Gettysburg College professor Allen C. Guelzo, in his article "Free Speech and Its Present Crisis," appearing in the autumn 2018 edition of City Journal, explores the trials and tribulations associated with the First Amendment. The early attempts to suppress free speech were signed into law by President John Adams and became known as the Alien and Sedition Acts of 1798. Later attempts to suppress free speech came during the Civil War, when President Abraham Lincoln and his generals attacked newspapers and suspended habeas corpus. It wasn't until 1919, in the case of Abrams v. United States, when the U.S. Supreme Court finally and unambiguously prohibited any kind of censorship.
    Today, there is growing contempt for free speech, most of which is found on the nation's college and university campuses. Guelzo cites the free speech vision of Princeton University professor Carolyn Rouse, who is chairperson of the department of Anthropology. Rouse shared her vision on speech during last year's Constitution Day lecture. She called free speech a political illusion, a baseless ruse to enable people to "say whatever they want, in any context, with no social, economic, legal or political repercussions." As an example, she says that a climate change skeptic has no right to make "claims about climate change, as if all the science discovered over the last X-number of centuries were irrelevant."
    Rouse is by no means unique in her contempt for our First Amendment rights. Faculty leaders of the University of California consider certain statements racist microagressions: "America is a melting pot"; "America is the land of opportunity"; "Everyone can succeed in this society, if they work hard enough"; and "There is only one race, the human race." The latter statement is seen as denying the individual as a racial/cultural being. Then there's "I believe the most qualified person should get the job." That's "racist" speech because it gives the impression that "people of color are given extra unfair benefits because of their race." Other seemingly innocuous statements deemed unacceptable are: "When I look at you, I don't see color," or "Affirmative action is racist." Perhaps worst of all is, "Where are you from, or where were you born?"
    We should reject any restriction on free speech. We might ask ourselves, "What's the true test of one's commitment to free speech?" It does not come when people permit others to say or publish ideas with which they agree. The true test of one's commitment to free speech comes when others are permitted to say and publish ideas they deem offensive.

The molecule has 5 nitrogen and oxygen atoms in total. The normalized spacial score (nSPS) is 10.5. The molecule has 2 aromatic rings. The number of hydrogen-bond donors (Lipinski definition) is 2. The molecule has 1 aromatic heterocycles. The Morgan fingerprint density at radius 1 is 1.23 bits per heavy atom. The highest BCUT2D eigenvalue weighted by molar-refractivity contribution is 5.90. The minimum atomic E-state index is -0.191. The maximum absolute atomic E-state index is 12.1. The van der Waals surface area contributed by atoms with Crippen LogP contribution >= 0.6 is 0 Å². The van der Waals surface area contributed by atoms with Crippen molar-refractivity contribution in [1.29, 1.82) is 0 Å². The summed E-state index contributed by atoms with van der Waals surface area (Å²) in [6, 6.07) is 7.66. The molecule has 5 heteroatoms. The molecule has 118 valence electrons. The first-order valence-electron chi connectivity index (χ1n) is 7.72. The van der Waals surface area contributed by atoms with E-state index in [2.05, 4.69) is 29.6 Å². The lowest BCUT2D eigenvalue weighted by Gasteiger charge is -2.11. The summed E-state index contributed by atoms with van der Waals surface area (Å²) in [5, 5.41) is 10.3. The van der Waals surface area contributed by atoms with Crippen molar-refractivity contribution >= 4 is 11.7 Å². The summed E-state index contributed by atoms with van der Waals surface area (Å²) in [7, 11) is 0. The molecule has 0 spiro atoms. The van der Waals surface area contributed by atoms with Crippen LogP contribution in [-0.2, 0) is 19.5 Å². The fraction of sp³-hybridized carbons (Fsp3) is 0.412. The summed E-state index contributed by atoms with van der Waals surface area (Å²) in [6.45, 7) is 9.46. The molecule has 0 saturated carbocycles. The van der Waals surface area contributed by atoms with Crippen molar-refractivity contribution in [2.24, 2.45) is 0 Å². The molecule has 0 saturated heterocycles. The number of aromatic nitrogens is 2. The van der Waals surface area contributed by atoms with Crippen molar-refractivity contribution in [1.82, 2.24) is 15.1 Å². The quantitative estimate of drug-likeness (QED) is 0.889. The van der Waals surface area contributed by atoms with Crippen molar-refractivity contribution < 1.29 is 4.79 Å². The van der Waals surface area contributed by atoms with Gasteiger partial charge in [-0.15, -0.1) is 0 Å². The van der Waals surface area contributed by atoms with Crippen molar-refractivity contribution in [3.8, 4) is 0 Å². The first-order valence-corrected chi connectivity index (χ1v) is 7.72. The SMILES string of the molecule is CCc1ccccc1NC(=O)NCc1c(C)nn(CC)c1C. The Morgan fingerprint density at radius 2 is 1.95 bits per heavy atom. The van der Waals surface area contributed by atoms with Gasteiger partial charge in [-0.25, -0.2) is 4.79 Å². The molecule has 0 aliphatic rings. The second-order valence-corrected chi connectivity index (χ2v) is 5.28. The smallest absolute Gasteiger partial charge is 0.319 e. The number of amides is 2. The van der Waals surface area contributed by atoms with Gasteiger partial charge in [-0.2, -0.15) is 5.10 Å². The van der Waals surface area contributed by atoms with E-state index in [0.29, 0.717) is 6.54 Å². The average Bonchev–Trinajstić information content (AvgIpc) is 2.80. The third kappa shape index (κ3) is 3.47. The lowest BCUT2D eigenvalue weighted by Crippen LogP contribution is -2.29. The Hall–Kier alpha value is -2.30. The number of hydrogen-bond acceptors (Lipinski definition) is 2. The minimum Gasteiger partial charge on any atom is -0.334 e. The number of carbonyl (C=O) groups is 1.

The test for one's commitment to freedom of association is similar. Christian Americans have been hounded for their refusal to cater same-sex weddings. For those who support such attacks, we might ask them whether they would seek prosecution of the owner of a Jewish delicatessen who refused to provide services for a neo-Nazi affair. Should a black catering company be forced to cater a Ku Klux Klan affair? Should the NAACP be forced to open its membership to racist skinheads? Should the Congressional Black Caucus be forced to open its membership to white members of Congress? The true test of a person's commitment to freedom of association does not come when he permits people to associate in ways he finds acceptable. It comes when he permits people to voluntarily associate in ways he deems offensive.
    I am afraid that too many of my fellow Americans are hostile to the principles of liberty. Most people want liberty for themselves. I differ. I want liberty for me and liberty for my fellow man.
    Walter E. Williams is a professor of economics at George Mason University. To find out more about Walter E. Williams and read features by other Creators Syndicate writers and cartoonists, visit the Creators Syndicate webpage at www.creators.com.
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by John Stossel

    The city of Dunedin, Florida, wants Jim Ficken's home.
    Ficken's mom died, so he went to South Carolina to take care of her estate. He asked a friend to look after his house.
    But then the friend died, and no one cut Ficken's grass. When it grew to 10 inches, Dunedin officials started fining him $500 a day.
    The fine is now about $30,000.
    "I was shocked," Ficken says in my latest video. City officials say they will foreclose on his home if he doesn't pay the fine, and Ficken doesn't have that much money.
    "Do you have $30,000 lying around?!" he asked me.
    "The city has gone nuclear!" complains his lawyer, Ari Bargil. "$500 per day for the violation of having tall grass. ... They could have done what their own ordinances permit them to do: hire a lawn service to come out and mow the grass. Then send Jim a bill for 150 bucks. But they didn't do that."
    Why not? Bargil and Ficken say it's because Dunedin's officials just want money.